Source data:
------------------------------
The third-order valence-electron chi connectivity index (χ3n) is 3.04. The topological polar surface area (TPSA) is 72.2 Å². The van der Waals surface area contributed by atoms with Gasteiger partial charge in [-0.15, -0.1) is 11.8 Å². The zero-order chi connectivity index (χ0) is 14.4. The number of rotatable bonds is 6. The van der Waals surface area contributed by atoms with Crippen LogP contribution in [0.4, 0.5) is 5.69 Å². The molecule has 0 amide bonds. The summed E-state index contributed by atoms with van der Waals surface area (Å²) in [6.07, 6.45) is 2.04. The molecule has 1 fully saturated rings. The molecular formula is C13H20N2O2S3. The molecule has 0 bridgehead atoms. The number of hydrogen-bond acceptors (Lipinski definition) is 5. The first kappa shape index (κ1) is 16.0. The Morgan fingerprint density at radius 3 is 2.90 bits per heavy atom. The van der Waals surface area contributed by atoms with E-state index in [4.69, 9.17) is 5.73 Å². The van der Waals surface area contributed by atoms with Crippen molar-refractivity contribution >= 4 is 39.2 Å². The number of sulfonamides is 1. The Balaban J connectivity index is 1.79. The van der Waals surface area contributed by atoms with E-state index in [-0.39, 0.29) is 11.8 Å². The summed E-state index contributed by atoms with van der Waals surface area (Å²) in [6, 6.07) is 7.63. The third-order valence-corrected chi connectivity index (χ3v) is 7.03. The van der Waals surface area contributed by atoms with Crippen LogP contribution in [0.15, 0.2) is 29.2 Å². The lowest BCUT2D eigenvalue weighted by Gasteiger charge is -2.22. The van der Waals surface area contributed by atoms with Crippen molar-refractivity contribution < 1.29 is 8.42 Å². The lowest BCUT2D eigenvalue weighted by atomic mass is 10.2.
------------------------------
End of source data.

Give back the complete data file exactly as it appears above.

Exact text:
The third-order valence-electron chi connectivity index (χ3n) is 3.04. The topological polar surface area (TPSA) is 72.2 Å². The van der Waals surface area contributed by atoms with Gasteiger partial charge in [-0.15, -0.1) is 11.8 Å². The zero-order chi connectivity index (χ0) is 14.4. The number of rotatable bonds is 6. The van der Waals surface area contributed by atoms with Crippen LogP contribution in [0.4, 0.5) is 5.69 Å². The molecule has 0 amide bonds. The summed E-state index contributed by atoms with van der Waals surface area (Å²) in [6.07, 6.45) is 2.04. The molecule has 1 fully saturated rings. The molecular formula is C13H20N2O2S3. The molecule has 0 bridgehead atoms. The number of hydrogen-bond acceptors (Lipinski definition) is 5. The first kappa shape index (κ1) is 16.0. The Morgan fingerprint density at radius 3 is 2.90 bits per heavy atom. The van der Waals surface area contributed by atoms with E-state index in [4.69, 9.17) is 5.73 Å². The van der Waals surface area contributed by atoms with Crippen molar-refractivity contribution >= 4 is 39.2 Å². The number of sulfonamides is 1. The Balaban J connectivity index is 1.79. The van der Waals surface area contributed by atoms with E-state index in [-0.39, 0.29) is 11.8 Å². The summed E-state index contributed by atoms with van der Waals surface area (Å²) in [6, 6.07) is 7.63. The third-order valence-corrected chi connectivity index (χ3v) is 7.03. The van der Waals surface area contributed by atoms with Crippen LogP contribution in [0.15, 0.2) is 29.2 Å². The lowest BCUT2D eigenvalue weighted by Gasteiger charge is -2.22. The van der Waals surface area contributed by atoms with Crippen molar-refractivity contribution < 1.29 is 8.42 Å². The lowest BCUT2D eigenvalue weighted by atomic mass is 10.2.